Steven Osborne, piano
Steven Osborne here meets the considerable pianistic demands of
Rachmaninoff’s Preludes with effortless aplomb and elegant, world-class
mastery. In addition, Hyperion’s superior engineering absorbs the music’s wide
dynamic range, striking an ideal balance between ambient resonance and
Granted, some listeners may find Osborne’s luminous tone and yielding cadences too soft-grained in impact next to more angular and forceful performances of certain pieces, but his intelligence and authority grow more persuasive over repeated listening.
How marvelously he structures the G-sharp minor Op. 32, No. 12’s obstinate accompaniment around the long cantabile lines, and similarly so in the C minor Op. 23, No. 7. Impressivepower, drive and suppleness define an A minor Op. 32, No. 8 that arguably rivals Ashkenazy’s nimble paradigm. The B minor Op. 32, No. 10’s desolate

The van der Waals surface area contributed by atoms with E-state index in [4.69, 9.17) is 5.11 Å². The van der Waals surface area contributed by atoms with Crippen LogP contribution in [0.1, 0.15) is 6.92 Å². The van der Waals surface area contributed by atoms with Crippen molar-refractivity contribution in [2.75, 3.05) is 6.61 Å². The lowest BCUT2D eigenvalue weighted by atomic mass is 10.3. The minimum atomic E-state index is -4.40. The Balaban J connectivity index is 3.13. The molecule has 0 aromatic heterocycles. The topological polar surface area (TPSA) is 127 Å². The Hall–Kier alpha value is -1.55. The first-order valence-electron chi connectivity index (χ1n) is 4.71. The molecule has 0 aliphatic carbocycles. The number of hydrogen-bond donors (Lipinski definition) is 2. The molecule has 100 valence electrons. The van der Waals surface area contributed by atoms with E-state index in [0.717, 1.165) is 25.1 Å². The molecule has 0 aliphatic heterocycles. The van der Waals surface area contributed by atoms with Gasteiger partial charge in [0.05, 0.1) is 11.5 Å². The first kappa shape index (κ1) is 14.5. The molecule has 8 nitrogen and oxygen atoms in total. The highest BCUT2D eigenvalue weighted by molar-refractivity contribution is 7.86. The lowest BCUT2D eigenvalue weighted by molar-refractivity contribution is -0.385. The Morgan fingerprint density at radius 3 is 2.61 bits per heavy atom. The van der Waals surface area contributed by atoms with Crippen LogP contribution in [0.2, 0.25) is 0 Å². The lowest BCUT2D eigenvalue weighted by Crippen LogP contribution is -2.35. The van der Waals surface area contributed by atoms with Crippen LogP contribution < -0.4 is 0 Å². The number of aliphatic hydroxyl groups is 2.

chords are weighty yet full of inner lilt. And the ubiquitous C-sharp minor Op.
3, No. 2 convincingly fuses forward sweep and firm, orchestral sonorities.
While I wouldn’t sacrifice Weissenberg, Fiorentino or Ashkenazy among my
favorite complete Rachmaninoff Prelude cycles, collectors seeking the best combination
of sound and interpretation will gain long-lasting satisfaction from Osborne’s
- Jed Distler